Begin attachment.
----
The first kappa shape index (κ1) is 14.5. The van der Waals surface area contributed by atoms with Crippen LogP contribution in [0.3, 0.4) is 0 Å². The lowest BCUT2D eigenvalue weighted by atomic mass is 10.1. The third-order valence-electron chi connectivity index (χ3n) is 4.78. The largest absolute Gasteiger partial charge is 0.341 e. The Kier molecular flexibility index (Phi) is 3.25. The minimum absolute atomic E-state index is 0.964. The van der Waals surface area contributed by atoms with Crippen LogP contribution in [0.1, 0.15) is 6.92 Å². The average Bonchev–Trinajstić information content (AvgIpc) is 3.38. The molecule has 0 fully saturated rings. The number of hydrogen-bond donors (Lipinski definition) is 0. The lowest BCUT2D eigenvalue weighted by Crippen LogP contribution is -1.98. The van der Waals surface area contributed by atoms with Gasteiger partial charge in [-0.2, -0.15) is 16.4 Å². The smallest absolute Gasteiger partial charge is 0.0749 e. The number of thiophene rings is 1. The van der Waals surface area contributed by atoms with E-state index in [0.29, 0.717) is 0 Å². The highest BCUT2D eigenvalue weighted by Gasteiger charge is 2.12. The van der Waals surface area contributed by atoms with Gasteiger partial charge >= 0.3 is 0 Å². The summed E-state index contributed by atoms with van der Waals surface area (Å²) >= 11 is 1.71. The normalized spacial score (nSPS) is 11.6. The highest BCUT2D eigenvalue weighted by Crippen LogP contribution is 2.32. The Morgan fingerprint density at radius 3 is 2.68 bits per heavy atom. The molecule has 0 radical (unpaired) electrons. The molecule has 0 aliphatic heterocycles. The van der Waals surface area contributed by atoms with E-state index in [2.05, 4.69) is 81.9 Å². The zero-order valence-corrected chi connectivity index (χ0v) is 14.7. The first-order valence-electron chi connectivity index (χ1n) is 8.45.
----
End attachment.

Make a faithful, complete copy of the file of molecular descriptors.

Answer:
The first kappa shape index (κ1) is 14.5. The van der Waals surface area contributed by atoms with Crippen LogP contribution in [0.3, 0.4) is 0 Å². The lowest BCUT2D eigenvalue weighted by atomic mass is 10.1. The third-order valence-electron chi connectivity index (χ3n) is 4.78. The largest absolute Gasteiger partial charge is 0.341 e. The Kier molecular flexibility index (Phi) is 3.25. The minimum absolute atomic E-state index is 0.964. The van der Waals surface area contributed by atoms with Crippen LogP contribution in [0.1, 0.15) is 6.92 Å². The average Bonchev–Trinajstić information content (AvgIpc) is 3.38. The molecule has 0 fully saturated rings. The number of hydrogen-bond donors (Lipinski definition) is 0. The lowest BCUT2D eigenvalue weighted by Crippen LogP contribution is -1.98. The van der Waals surface area contributed by atoms with Gasteiger partial charge in [-0.2, -0.15) is 16.4 Å². The smallest absolute Gasteiger partial charge is 0.0749 e. The number of thiophene rings is 1. The van der Waals surface area contributed by atoms with E-state index in [0.29, 0.717) is 0 Å². The highest BCUT2D eigenvalue weighted by Gasteiger charge is 2.12. The van der Waals surface area contributed by atoms with Gasteiger partial charge >= 0.3 is 0 Å². The summed E-state index contributed by atoms with van der Waals surface area (Å²) >= 11 is 1.71. The normalized spacial score (nSPS) is 11.6. The highest BCUT2D eigenvalue weighted by Crippen LogP contribution is 2.32. The Morgan fingerprint density at radius 3 is 2.68 bits per heavy atom. The molecule has 0 radical (unpaired) electrons. The molecule has 0 aliphatic heterocycles. The van der Waals surface area contributed by atoms with E-state index in [2.05, 4.69) is 81.9 Å². The zero-order valence-corrected chi connectivity index (χ0v) is 14.7. The first-order valence-electron chi connectivity index (χ1n) is 8.45.